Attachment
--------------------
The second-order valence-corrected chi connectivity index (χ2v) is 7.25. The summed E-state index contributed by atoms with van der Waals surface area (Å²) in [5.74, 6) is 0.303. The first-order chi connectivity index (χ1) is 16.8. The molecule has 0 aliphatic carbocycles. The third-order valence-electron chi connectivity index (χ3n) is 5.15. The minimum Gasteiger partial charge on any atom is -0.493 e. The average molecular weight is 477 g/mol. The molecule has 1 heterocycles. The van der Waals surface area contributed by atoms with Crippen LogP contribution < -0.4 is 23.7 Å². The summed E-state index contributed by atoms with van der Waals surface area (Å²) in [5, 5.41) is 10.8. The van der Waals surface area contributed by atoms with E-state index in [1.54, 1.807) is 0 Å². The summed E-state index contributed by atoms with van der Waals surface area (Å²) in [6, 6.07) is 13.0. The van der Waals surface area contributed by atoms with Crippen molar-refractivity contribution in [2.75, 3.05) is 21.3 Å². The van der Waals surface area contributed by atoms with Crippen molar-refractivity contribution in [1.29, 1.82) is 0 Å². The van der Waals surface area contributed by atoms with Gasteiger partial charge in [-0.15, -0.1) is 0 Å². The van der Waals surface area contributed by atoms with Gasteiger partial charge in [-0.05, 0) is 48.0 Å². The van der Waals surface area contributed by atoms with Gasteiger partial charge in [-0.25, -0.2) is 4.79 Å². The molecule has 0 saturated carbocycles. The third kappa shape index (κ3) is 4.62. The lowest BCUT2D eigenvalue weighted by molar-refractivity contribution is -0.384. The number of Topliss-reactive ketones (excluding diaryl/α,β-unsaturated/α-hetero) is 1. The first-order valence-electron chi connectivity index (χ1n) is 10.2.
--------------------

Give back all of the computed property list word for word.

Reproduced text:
The second-order valence-corrected chi connectivity index (χ2v) is 7.25. The summed E-state index contributed by atoms with van der Waals surface area (Å²) in [5.74, 6) is 0.303. The first-order chi connectivity index (χ1) is 16.8. The molecule has 0 aliphatic carbocycles. The third-order valence-electron chi connectivity index (χ3n) is 5.15. The minimum Gasteiger partial charge on any atom is -0.493 e. The average molecular weight is 477 g/mol. The molecule has 1 heterocycles. The van der Waals surface area contributed by atoms with Crippen LogP contribution < -0.4 is 23.7 Å². The summed E-state index contributed by atoms with van der Waals surface area (Å²) in [5, 5.41) is 10.8. The van der Waals surface area contributed by atoms with E-state index in [1.54, 1.807) is 0 Å². The summed E-state index contributed by atoms with van der Waals surface area (Å²) in [6, 6.07) is 13.0. The van der Waals surface area contributed by atoms with Crippen molar-refractivity contribution in [2.75, 3.05) is 21.3 Å². The van der Waals surface area contributed by atoms with Crippen molar-refractivity contribution in [1.29, 1.82) is 0 Å². The van der Waals surface area contributed by atoms with Gasteiger partial charge in [-0.15, -0.1) is 0 Å². The van der Waals surface area contributed by atoms with Gasteiger partial charge in [-0.05, 0) is 48.0 Å². The van der Waals surface area contributed by atoms with Gasteiger partial charge in [-0.25, -0.2) is 4.79 Å². The molecule has 0 saturated carbocycles. The third kappa shape index (κ3) is 4.62. The lowest BCUT2D eigenvalue weighted by molar-refractivity contribution is -0.384. The number of Topliss-reactive ketones (excluding diaryl/α,β-unsaturated/α-hetero) is 1. The first-order valence-electron chi connectivity index (χ1n) is 10.2.